Another idea I’ve had recently is to make some felted wool shoe inserts to get the plastic/foam ones out. More natural and better at wicking. Also I think it would help my socks last longer. I happen to be hard on shoes and socks. Not intentionally, but if a pair of shoes lasts me 3 years (I have a desk job!) I’ve gotten my money! I feel like that’s not the norm for most people. My wife can wear the same pair of shoes for near a decade. It’s probably related to the death-scented bacteria that have decided to make my feet their home.
Anthony Cooley wrote:. Another idea I’ve had recently is to make some felted wool shoe inserts to get the plastic/foam ones out. More natural and better at wicking. Also I think it would help my socks last longer. I happen to be hard on shoes and socks. Not intentionally, but if a pair of shoes lasts me 3 years (I have a desk job!) I’ve gotten my money! I feel like that’s not the norm for most people. My wife can wear the same pair of shoes for near a decade.
I think the felted wool inserts are a great idea! If you made three pairs and kept switching them out, this might help with both foot odor and lifespan of shoes. Airing and drying out the things that touch your feet is so helpful.
I would guess it's possible your wife's shoes last longer because she may have more pairs of shoes, and thus each pair gets less use.
About the face, I haven't used soap on my face regularly since high school, when I discovered that if I use soap, I'll get pimples a few days later. I just wash my face with lots of warm water, and then scrub with a cotton towel every morning. Maybe you could try this. It might take a few days to stabilize, but for me it works great.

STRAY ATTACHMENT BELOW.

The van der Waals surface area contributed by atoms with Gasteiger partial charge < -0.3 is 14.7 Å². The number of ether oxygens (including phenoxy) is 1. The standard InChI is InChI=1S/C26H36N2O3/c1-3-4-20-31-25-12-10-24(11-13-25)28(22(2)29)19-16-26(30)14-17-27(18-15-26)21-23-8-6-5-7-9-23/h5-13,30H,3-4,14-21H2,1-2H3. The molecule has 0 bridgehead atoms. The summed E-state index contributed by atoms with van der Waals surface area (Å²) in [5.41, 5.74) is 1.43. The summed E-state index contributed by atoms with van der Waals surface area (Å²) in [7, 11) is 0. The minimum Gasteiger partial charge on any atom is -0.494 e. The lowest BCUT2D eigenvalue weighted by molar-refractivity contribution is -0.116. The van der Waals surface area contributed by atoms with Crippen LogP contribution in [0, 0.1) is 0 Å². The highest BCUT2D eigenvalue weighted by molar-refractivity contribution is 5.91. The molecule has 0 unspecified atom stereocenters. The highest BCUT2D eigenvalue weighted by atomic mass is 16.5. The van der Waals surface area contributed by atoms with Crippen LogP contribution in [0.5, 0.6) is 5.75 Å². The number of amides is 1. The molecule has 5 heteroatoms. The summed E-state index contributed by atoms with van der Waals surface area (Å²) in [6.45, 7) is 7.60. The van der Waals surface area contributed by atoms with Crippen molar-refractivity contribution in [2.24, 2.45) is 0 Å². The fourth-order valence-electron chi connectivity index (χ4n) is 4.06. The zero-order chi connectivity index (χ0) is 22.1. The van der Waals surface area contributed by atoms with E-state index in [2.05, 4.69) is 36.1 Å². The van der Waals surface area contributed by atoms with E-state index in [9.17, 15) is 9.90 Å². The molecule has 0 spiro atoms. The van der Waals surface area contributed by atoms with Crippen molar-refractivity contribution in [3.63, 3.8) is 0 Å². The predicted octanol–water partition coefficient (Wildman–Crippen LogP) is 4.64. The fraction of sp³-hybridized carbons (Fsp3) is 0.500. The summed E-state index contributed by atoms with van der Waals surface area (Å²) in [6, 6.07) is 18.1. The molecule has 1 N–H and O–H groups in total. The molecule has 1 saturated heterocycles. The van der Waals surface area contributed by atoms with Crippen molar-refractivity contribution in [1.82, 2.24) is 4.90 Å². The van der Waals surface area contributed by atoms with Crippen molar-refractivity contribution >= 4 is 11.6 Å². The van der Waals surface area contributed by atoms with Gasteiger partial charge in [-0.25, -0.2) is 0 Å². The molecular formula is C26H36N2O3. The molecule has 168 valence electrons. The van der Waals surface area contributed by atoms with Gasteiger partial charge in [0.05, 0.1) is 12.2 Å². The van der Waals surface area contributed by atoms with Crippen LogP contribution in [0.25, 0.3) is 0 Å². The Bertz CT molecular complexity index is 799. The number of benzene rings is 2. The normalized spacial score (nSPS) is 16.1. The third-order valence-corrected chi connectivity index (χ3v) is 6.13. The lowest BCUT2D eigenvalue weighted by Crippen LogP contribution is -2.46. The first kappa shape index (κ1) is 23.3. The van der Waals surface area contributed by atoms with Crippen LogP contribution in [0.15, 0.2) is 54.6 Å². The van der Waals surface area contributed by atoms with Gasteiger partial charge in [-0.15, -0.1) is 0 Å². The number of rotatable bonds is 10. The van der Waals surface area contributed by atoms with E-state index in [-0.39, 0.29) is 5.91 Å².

About foot smell and underarm smell, one thing that makes a big difference is natural fiber clothing. Cotton and wool take much longer to get smelly underarms, whereas even a small percent of polyester gets nasty underarm smell in one day. In my experience, a percentage of other synthetics mixed with cotton or wool doesn't make so much body odor, but 10% polyester is a stinky disaster.
Another thing I've noticed is that common detergent doesn't get body odor smells fully out of underarms. I find that if I wear a cotton shirt that was washed with detergent and still has a faint smell in the underarms, then it will get stinky in a single day of wear. I sometimes sniff freshly washed still wet shirts, and if there's a faint smell in the underarms, I lather the underarms with any old hand soap or body soap, and rinse it out. After this, a cotton or wool shirt can go for days of wear.
Similarly, detergent doesn't get socks clean: they still come out greyish in areas, right? Wear the two socks on your hands like mittens, lather them with a little of whatever bar soap is found next to the nearest sink, scrub the grey parts together for a few seconds, and you'll find they turn white or whatever color they are supposed to be. I suspect this would make a big improvement in foot smell resistance too, since it works for underarms.
Works at a residential alternative high school in the Himalayas SECMOL.org . "Back home" is Cape Cod, E Coast USA.
An abrasive scrubber that helps remove dead skin cells might help, if removing soap from your showers also removed some or all of the scrubbing that went with it.